You need to interview the people who you think are trying to solve the problem your startup is tackling to confirm they are actually your Early Adopters.

In the folding bike owner’s example, we’d want to talk to several of them to validate whether getting on the subway was the reason they bought their bikes. Of course, we don’t exactly have a list of everyone who has bought a folding bike, so how do we find them?

The next step is to convert Solution Seeking Behaviors to, what I call, Externally Observable Behaviors.

You started with behaviors that may indicate someone is trying to solve a problem.

If you turn a Solution Seeking Behavior into a behavior an “External Observer” (i.e. you) can identify, you’ve probably found an Early Adopter.

how to find early adopters

What if, instead of targeting everyone who has bought a folding bike, you reach out to people who have left reviews on Amazon saying something like, “I bought this to help with my subway commute, but it takes too long to fold up and it’s too heavy to lug up and down the stairs.”?

In this case, you’ll have found someone who clearly is trying to solve the bike and subway problem, and because they’re leaving negative feedback about it, there’s a good chance they’re still actively trying to solve this problem.

What if you find someone who’s blogging about what a pain it is to take their mini-bike on the subway? This person is actively trying to solve this problem and still hasn’t found a great solution. Neither have any of the people who share that blog post on Twitter, or who comment on the blog post!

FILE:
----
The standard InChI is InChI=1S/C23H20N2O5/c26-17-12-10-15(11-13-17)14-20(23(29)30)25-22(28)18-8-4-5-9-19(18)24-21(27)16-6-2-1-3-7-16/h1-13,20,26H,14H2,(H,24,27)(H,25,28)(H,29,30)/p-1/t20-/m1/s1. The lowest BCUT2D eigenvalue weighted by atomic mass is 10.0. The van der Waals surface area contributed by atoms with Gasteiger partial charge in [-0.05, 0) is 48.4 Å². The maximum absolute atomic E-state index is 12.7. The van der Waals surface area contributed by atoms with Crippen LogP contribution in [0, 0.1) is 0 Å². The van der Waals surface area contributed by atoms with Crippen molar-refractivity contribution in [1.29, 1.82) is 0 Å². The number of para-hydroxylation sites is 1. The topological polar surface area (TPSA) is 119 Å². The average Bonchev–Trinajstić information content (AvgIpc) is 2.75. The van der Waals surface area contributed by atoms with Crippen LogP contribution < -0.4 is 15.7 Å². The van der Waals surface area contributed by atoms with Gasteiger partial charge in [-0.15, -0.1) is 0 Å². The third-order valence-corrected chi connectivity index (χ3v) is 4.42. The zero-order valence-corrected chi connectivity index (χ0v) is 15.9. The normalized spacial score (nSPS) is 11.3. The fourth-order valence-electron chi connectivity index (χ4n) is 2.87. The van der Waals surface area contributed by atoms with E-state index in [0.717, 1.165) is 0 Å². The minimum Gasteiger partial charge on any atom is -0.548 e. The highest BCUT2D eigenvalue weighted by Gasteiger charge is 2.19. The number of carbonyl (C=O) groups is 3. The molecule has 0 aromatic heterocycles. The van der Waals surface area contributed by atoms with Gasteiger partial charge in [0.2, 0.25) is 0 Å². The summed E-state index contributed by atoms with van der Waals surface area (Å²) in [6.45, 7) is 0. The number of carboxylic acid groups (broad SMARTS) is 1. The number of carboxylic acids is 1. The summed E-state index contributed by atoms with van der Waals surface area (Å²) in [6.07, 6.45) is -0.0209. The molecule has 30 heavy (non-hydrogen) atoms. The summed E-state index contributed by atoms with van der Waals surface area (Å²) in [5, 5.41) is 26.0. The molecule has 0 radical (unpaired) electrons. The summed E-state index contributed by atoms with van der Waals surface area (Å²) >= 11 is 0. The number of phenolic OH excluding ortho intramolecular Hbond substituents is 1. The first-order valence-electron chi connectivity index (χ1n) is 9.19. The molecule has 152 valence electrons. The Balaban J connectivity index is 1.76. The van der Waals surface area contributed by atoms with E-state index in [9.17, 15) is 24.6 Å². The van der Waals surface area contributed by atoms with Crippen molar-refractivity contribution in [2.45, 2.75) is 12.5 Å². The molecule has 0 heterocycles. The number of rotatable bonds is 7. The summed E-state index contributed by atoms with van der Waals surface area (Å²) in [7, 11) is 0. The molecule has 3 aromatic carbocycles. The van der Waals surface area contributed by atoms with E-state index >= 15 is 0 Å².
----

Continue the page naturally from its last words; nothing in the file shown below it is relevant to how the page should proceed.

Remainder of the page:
What about someone who has posted on Reddit asking advice from others about how to solve this problem? This behavior means they’ve self-identified as an Early Adopter and they’re looking to solve this problem.

What if you go hang out in the subway and see if bike riders actually wait for empty cars before getting onboard? You can have a short conversation with these people to see what problem they are trying to solve.

You can see, this list of externally observable behaviors helps you answer the question: where do you find your Early Adopters? The answer is written within each of these behaviors.

You find Early Adopters in the places that they are trying to solve their problems.

In the biking example, we’d find them on Amazon, Twitter, Reddit, and in the Subway.

Once you write down the externally observable behaviors—things that you as an outsider can see—you know where to find your Early Adopters.

externally observable behaviors

Finding Your Early Adopters

When you’re thinking about Early Adopters, keep 3 things in mind:

  1. Focus on the people who are seeking a solution to the problem right now.
  2. Ask yourself what behaviors these people would take to seek out a solution to their problem.
  3. Turn those Solution Seeking Behaviors into Externally Observable Behaviors and go where the Early Adopters are.

Once you know the Externally Observable Behaviors of people actively seeking a solution to the problem you want to solve, you’ve discovered where to find your Early Adopters.

Want a Hand?

If you want a little help to figure out…

  • Who your Early Adopters are so that you can answer the question…
  • Is the world ready for your company, and
  • How to talk to them once you’ve identified them…

Check out the second half of the Adopter Behavior Curve, the 4th exercise in the first FOCUS Framework workbook series. It will take you step by step through the process of identifying your customers’ Externally Observable Behaviors, so that you know where they are and how to reach out to them.

focus framework adoption behavior curve

Alright, my friends, now that you know where to find your Early Adopters, go help them solve their problems!


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Thanks Justin. Your advice is always so valuable & timely!

Andris Merkulovs (@Andrizzz)

Thank you Justin! This helps a lot!